View year:

  1. What It’s Like to Grow Up Poor, but Fall in Love with Philosophy: A Notice to the Profession in Case It Forgot.Elvira Basevich - 2021 - Apa Newsletter on Feminism and Philosophy 20 (3):15-19.
  2.  53
    Knowing What To Order at the Conference Dinner.Ian James Kidd - 2021 - Apa Newsletter on Feminism and Philosophy 20 (3):19-21.
    A conference dinner at a restaurant is a good place for considering the interactions of class, race, economic privilege, professional comportment, and the culturally coded forms of sophistication that have been built into the discipline. Much needs to be changed and a really good place to start is by appreciating these realities.
    Direct download  
     
    Export citation  
     
    Bookmark  
  3.  27
    Flourishing in the Academy: Complicity and Compromise.Jennifer M. Morton - 2021 - Apa Newsletter on Feminism and Philosophy 20 (3):7-11.
    No categories
    Direct download  
     
    Export citation  
     
    Bookmark  
  4.  16
    Review of Feminist Trouble: Intersectional Politics in Post-Secular Times. [REVIEW]Joan O'Bryan - 2021 - Apa Newsletter on Feminism and Philosophy 20 (3):46-48.
    Who is feminism for? The question reverberates frightfully in feminist discourse. Despite decades of theorizing that the unified feminist subject is an impossibility (given differences in race, class, sexuality, etc.), the question remains all too relevant in praxis—much to the detriment of the movement as a whole. Or at least, so argues Éléonore Lépinard in her new book, Feminist Trouble: Intersectional Politics in Post-Secular Times.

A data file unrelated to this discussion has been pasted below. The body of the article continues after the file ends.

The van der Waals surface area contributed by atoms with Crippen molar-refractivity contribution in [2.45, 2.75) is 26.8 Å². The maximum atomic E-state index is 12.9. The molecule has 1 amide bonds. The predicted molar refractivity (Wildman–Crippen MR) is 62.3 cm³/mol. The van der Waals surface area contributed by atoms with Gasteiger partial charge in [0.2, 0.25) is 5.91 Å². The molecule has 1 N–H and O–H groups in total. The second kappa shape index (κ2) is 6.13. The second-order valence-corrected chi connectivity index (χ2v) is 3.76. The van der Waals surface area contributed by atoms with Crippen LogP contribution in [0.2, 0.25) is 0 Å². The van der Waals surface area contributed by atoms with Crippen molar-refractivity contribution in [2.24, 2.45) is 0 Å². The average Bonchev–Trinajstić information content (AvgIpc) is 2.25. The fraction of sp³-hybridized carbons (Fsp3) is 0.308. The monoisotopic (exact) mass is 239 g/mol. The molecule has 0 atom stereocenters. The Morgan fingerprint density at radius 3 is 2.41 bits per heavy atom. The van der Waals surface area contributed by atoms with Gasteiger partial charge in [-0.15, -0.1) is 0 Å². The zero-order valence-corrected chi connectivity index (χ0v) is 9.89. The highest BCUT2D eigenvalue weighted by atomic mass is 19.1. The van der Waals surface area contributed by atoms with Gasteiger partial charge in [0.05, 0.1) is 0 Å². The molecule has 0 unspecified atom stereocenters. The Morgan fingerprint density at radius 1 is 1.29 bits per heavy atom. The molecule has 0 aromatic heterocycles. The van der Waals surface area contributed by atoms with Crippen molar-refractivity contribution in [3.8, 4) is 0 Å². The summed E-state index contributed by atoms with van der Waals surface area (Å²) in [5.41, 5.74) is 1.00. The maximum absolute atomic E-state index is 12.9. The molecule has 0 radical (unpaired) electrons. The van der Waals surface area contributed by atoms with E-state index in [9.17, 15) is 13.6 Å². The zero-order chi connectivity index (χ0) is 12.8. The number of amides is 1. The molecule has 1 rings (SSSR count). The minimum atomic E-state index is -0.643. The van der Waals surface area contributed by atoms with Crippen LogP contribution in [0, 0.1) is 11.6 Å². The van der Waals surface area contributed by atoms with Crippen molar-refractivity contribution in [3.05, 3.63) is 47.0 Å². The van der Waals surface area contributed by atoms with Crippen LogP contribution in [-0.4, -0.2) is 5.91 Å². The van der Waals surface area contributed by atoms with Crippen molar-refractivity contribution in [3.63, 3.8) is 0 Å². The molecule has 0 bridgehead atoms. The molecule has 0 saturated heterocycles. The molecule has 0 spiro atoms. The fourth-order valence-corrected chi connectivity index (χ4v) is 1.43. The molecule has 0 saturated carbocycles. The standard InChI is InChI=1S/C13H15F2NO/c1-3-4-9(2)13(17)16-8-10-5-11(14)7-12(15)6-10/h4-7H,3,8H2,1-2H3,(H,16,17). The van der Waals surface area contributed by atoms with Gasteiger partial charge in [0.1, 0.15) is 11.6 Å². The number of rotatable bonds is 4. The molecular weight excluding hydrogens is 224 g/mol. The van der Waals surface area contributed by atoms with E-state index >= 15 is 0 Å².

Direct download  
     
    Export citation  
     
    Bookmark  
  5.  99
    Supporting First-Generation Philosophers at Every Level.B. Bailie Peterson - 2021 - Apa Newsletter on Feminism and Philosophy 20 (3):38-43.
    The APA has recently taken steps to address concerns related to teaching and supporting philosophers and students who come from less privileged backgrounds. I want to add to this project by fleshing out some concrete ways that philosophy professors contribute to the challenges faced by first-generation and financially disadvantaged philosophers and students. I hope that in making these behaviors explicit, it may be easier for faculty to acknowledge and overcome them.
    Direct download  
     
    Export citation  
     
    Bookmark  
  6. Ethical Narratives and Oppositional Consciousness.John Proios - 2021 - Apa Newsletter on Feminism and Philosophy 20 (3):11-15.
    The purpose of this paper is to consider the ethical, political, and epistemological dimensions of upward mobility, through higher education, from a personal perspective. I explore some of the contradictions exposed in my experience pursuing aphilosophy Ph.D., in light of scholarship highlighting challenges for low socio-economic status (SES) undergraduate students. I evaluate the proposal from the philosopher Jennifer M. Morton (2019) that low-SES students need ‘clear-eyed ethical narratives’ to navigate higher education. I argue that, in order to develop these narratives, (...)
    Direct download  
     
    Export citation  
     
    Bookmark  
  7. Outsiders Within: Reflections on Being a First-Generation and/or Low-Income Philosopher.Arianna Falbo & Heather Stewart - 2021 - Apa Newsletter on Feminism and Philosophy 3 (20):1-6.
 Previous issues
  
Next issues